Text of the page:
Wood enthusiasts and craftspeople engaged in some spirited bidding on Saturday in an attempt to get their hands on various timbers at the Forest Products Commission’s Harvey Mill auction.
In total more than 560 tonnes of assorted timber species from the South West and Goldfields regions went under the hammer.
An assortment of South West native forest specialty feature logs and exotic timbers were available including a quality selection of marri, karri, jarrah, blackbutt, sheoak, tuart, woody pear, sugar gum, box tree and olive.
There was also a variety of Goldfields timber species including sandalwood, gimlet, salmon gum, redwood, western myall and Goldfields blackbutt.
Auction coordinator Steve Davis said the auctions gives people without a contract with the Forest Products Commission to access state timbers.
“We get many different faces through the auctions,” Mr Davis said.
“Timber tastes change over time but it’s always in style one way or another.”
A small amount of the timbers were offered as sawn slabs and boards, suitable for furniture making, wood turning and carving.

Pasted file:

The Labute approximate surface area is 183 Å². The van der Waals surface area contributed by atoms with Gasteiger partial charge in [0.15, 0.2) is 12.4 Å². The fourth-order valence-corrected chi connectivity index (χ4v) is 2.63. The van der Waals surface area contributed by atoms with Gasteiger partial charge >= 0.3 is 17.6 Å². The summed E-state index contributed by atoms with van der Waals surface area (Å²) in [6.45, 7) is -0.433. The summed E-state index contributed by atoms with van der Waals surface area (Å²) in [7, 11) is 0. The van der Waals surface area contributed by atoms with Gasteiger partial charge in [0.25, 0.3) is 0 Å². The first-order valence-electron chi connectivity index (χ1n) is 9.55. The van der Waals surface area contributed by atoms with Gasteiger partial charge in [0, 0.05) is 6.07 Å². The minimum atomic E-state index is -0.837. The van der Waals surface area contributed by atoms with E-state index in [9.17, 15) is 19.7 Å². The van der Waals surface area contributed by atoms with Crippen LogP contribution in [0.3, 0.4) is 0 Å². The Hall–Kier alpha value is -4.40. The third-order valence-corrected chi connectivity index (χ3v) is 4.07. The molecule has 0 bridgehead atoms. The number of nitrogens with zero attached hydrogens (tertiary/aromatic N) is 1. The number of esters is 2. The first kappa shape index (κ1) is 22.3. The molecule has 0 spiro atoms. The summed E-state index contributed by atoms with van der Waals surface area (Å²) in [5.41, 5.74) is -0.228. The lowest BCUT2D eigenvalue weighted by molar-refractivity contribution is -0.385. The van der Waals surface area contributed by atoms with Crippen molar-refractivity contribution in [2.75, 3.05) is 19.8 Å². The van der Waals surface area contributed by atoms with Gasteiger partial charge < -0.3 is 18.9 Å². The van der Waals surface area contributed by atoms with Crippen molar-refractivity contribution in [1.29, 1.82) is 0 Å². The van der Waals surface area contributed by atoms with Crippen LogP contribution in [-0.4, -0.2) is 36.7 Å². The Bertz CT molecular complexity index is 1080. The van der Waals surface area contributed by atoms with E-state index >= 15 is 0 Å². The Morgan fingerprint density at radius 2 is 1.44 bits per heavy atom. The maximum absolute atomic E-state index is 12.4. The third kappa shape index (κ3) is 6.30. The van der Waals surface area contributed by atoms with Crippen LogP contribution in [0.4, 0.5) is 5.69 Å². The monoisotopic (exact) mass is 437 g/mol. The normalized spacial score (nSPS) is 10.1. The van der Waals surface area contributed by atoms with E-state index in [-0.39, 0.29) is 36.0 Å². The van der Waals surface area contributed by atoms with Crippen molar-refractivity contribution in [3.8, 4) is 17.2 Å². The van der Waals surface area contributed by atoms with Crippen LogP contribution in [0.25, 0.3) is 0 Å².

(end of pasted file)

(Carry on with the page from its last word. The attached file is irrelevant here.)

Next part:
“Some of the timber had been passed in at previous auctions as logs which gave us the opportunity to cut them into feature timbers to be sold,” Mr Davis said.
The feature timbers contained desirable characteristics including curly grain and birdseyes, while the Goldfields timbers possessed a particularly magnificent colour and grain.
The auction also gave one lucky punter than chance to purchase a custom built single rip blade plough and a Stihl 660 magnum chainsaw.
Mr Davis said the commission’s timbers were popular with artisans so FPC are careful to keep records of where each piece of wood is sustainably sourced. This then gives the wood’s new owner a chance to discuss its history.
Some of the South West feature box timber of display was produced from trees removed from Harvey Primary School to make way for the instillation of new hard surface sports courts.
“The contractors removing the trees asked if we could put them to good use and we jumped at the opportunity to run them through the saw log as feature boards,” Mr Davis said.
“Otherwise they would have been destined for the chipper or used as firewood.
“These auctions are a great way to recycle and give large amounts of timber a new life.”
Public auctions are traditionally held three times a year in Harvey with a fourth in Manjimup. To see more photos of the unique timbers varieties that were up for sale visit bunburymail.com.au.
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